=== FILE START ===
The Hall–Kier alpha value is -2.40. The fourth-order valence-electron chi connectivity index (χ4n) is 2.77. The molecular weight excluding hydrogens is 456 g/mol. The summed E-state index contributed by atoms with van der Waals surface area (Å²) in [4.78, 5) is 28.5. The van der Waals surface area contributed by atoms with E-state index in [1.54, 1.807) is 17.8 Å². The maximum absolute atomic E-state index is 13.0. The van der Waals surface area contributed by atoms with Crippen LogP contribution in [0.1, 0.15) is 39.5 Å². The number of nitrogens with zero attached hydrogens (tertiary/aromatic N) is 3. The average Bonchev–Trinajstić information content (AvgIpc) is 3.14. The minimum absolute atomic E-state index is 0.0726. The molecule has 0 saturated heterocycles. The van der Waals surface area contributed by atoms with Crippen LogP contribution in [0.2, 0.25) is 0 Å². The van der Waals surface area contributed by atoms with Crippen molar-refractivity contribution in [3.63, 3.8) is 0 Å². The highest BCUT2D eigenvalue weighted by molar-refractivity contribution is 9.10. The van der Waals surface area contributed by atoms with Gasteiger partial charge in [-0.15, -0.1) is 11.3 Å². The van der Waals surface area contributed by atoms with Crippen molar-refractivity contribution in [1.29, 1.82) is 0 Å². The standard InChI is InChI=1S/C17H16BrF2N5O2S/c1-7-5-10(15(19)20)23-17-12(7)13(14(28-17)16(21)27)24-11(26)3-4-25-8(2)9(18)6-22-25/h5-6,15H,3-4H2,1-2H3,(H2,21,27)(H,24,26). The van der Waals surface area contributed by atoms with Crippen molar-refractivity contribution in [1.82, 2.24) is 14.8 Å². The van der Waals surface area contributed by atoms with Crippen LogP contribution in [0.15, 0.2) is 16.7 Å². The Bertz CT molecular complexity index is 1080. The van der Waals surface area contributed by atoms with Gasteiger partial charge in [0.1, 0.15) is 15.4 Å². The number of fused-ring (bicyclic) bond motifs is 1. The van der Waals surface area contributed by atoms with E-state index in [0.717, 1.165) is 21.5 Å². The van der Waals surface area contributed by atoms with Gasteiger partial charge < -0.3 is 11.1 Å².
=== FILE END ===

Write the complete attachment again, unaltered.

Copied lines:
The Hall–Kier alpha value is -2.40. The fourth-order valence-electron chi connectivity index (χ4n) is 2.77. The molecular weight excluding hydrogens is 456 g/mol. The summed E-state index contributed by atoms with van der Waals surface area (Å²) in [4.78, 5) is 28.5. The van der Waals surface area contributed by atoms with E-state index in [1.54, 1.807) is 17.8 Å². The maximum absolute atomic E-state index is 13.0. The van der Waals surface area contributed by atoms with Crippen LogP contribution in [0.1, 0.15) is 39.5 Å². The number of nitrogens with zero attached hydrogens (tertiary/aromatic N) is 3. The average Bonchev–Trinajstić information content (AvgIpc) is 3.14. The minimum absolute atomic E-state index is 0.0726. The molecule has 0 saturated heterocycles. The van der Waals surface area contributed by atoms with Crippen LogP contribution in [0.2, 0.25) is 0 Å². The van der Waals surface area contributed by atoms with Crippen molar-refractivity contribution in [3.63, 3.8) is 0 Å². The highest BCUT2D eigenvalue weighted by molar-refractivity contribution is 9.10. The van der Waals surface area contributed by atoms with Gasteiger partial charge in [-0.15, -0.1) is 11.3 Å². The van der Waals surface area contributed by atoms with Crippen molar-refractivity contribution in [1.29, 1.82) is 0 Å². The standard InChI is InChI=1S/C17H16BrF2N5O2S/c1-7-5-10(15(19)20)23-17-12(7)13(14(28-17)16(21)27)24-11(26)3-4-25-8(2)9(18)6-22-25/h5-6,15H,3-4H2,1-2H3,(H2,21,27)(H,24,26). The van der Waals surface area contributed by atoms with Crippen molar-refractivity contribution in [1.82, 2.24) is 14.8 Å². The van der Waals surface area contributed by atoms with Crippen LogP contribution in [0.15, 0.2) is 16.7 Å². The Bertz CT molecular complexity index is 1080. The van der Waals surface area contributed by atoms with Gasteiger partial charge in [0.1, 0.15) is 15.4 Å². The number of fused-ring (bicyclic) bond motifs is 1. The van der Waals surface area contributed by atoms with E-state index in [0.717, 1.165) is 21.5 Å². The van der Waals surface area contributed by atoms with Gasteiger partial charge < -0.3 is 11.1 Å².